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How can I do this elegantly with C# and .Net 3.5/4?

For example a number can be between 1 and 100.

Edit: I know a simple if would suffice; but the keyword to this question is elegance. It's for my toy project not for production.

Edit 2: This questions wasn't about speed but about code beauty. Stop talking about efficiency and such; remember you're preaching to the choir.

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closed as primarily opinion-based by Kevin Panko, Daniel Kelley, tcooc, Serge Ballesta, hopper Jul 30 at 16:28

Many good questions generate some degree of opinion based on expert experience, but answers to this question will tend to be almost entirely based on opinions, rather than facts, references, or specific expertise.If this question can be reworded to fit the rules in the help center, please edit the question.

14  
Re: Your "edit" - simple is elegant. I personally find the if statement more elegant than any non-standard means of doing this check... –  Reed Copsey Jul 6 '10 at 17:37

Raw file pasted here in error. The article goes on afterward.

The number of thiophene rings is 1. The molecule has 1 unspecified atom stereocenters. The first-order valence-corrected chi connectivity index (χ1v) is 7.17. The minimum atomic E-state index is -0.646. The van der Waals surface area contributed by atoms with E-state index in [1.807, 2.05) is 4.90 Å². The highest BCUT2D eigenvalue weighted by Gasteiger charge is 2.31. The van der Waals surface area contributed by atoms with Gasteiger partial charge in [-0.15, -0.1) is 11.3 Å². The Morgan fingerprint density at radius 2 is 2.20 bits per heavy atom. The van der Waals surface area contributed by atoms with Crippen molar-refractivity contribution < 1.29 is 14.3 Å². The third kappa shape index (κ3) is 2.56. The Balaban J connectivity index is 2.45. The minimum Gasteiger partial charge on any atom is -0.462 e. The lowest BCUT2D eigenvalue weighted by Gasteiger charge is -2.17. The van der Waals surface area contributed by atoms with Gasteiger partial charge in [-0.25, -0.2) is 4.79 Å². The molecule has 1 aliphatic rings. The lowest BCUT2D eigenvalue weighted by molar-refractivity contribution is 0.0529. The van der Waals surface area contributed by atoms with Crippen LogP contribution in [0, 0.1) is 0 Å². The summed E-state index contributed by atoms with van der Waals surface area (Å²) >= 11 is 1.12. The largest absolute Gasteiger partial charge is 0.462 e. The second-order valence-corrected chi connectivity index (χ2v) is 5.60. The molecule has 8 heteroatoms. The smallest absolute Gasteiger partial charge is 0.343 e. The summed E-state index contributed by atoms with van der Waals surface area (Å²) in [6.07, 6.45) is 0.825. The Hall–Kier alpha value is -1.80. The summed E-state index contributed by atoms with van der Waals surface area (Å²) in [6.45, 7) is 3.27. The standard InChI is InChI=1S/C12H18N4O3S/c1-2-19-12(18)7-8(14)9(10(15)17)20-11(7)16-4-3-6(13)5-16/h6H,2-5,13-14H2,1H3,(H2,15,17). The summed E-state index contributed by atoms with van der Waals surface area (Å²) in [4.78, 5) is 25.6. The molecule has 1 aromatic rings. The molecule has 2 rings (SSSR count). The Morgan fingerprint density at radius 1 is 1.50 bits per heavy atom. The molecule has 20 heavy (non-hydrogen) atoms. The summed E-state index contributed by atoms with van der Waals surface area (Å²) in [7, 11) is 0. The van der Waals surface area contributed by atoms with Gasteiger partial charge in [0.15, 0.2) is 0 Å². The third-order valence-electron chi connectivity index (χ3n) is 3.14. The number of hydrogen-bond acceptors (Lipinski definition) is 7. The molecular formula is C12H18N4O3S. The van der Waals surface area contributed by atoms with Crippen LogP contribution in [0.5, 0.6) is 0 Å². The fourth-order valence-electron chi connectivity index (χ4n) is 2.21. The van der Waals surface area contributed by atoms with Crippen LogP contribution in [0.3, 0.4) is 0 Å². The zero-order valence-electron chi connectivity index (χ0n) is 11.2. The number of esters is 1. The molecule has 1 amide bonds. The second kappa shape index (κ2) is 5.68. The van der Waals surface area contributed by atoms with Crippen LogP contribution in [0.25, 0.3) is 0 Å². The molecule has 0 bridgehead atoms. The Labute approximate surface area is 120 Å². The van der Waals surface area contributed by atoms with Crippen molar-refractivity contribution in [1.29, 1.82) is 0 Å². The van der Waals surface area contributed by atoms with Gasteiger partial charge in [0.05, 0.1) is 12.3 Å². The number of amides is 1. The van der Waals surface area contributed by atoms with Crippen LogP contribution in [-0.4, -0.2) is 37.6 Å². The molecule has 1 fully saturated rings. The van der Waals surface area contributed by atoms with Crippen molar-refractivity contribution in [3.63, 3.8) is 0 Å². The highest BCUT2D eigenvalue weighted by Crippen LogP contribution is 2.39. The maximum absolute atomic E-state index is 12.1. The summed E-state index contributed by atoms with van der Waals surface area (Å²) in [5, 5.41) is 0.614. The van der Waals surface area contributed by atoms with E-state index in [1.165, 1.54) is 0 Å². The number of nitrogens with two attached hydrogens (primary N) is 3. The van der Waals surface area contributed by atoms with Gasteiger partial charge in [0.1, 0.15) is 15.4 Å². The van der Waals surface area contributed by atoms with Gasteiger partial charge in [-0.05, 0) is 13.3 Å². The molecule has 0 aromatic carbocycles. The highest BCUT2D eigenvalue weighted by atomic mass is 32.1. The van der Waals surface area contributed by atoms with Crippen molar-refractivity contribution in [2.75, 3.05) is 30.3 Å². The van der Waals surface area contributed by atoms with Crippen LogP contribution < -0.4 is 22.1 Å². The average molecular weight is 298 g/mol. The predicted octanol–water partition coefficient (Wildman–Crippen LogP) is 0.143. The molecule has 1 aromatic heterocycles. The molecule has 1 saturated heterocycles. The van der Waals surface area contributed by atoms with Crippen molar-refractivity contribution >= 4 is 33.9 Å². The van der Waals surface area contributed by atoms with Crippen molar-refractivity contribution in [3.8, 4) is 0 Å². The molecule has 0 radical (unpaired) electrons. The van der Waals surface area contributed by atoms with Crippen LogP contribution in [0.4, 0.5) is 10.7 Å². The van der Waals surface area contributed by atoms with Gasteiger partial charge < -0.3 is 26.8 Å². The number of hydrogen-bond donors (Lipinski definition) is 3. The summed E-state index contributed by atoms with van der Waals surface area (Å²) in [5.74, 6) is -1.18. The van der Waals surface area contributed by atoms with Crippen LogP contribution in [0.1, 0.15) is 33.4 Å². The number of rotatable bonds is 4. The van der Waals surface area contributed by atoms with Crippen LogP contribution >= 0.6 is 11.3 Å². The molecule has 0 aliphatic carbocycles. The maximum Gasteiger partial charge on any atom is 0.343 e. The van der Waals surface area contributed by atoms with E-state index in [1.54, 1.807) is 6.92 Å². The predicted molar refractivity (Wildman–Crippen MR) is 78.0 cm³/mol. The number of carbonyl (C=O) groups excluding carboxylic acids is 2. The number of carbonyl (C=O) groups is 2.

3  
"Everything should be made as simple as possible, but not simpler." - Albert Einstein –  corsiKa Jul 6 '10 at 17:40
1  
@Sergio: I don't feel I am being pedantic. I feel that people often abuse extension methods and other tools in the language in order to replace things that are already simple. There are hundreds of ways to compare two int values, but using anything but the more obvious is a poor choice, IMO. –  Reed Copsey Jul 6 '10 at 17:45
1  
@Sergio: I guess, then, I don't see the point of the question ;) –  Reed Copsey Jul 6 '10 at 17:52
4  
@Sergio: if if ain't "baroque" don't fix it. –  StriplingWarrior Jul 6 '10 at 19:03

16 Answers 16

up vote 21 down vote accepted

There are a lot of options:

int x = 30;
if (Enumerable.Range(1,100).Contains(x))
    //true

if (x >= 1 && x <= 100)
    //true

Also, check out this SO post for regex options.

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52  
Enumerable.Range has to generate the enumerable of integers first, and then loop over each item to find it. That's a terrible idea and performance compared to checking a value is drastically different. I think we should adopt a moto, just because LINQ Extensions are cool, doesn't mean they should be used for everything. –  Matthew Abbott Jul 6 '10 at 17:45
1  
@Matthew: stackoverflow.com/questions/777400/… –  Adam Robinson Jul 6 '10 at 17:47
4  
I agree this is a terrible idea performance-wise, but the OP wants something more fancy than an if statement. This certainly accomplishes that... ;) –  Tim Coker Jul 6 '10 at 17:49
5  
@Matthew: Elegant not efficient! –  Dustin Laine Jul 6 '10 at 17:50
1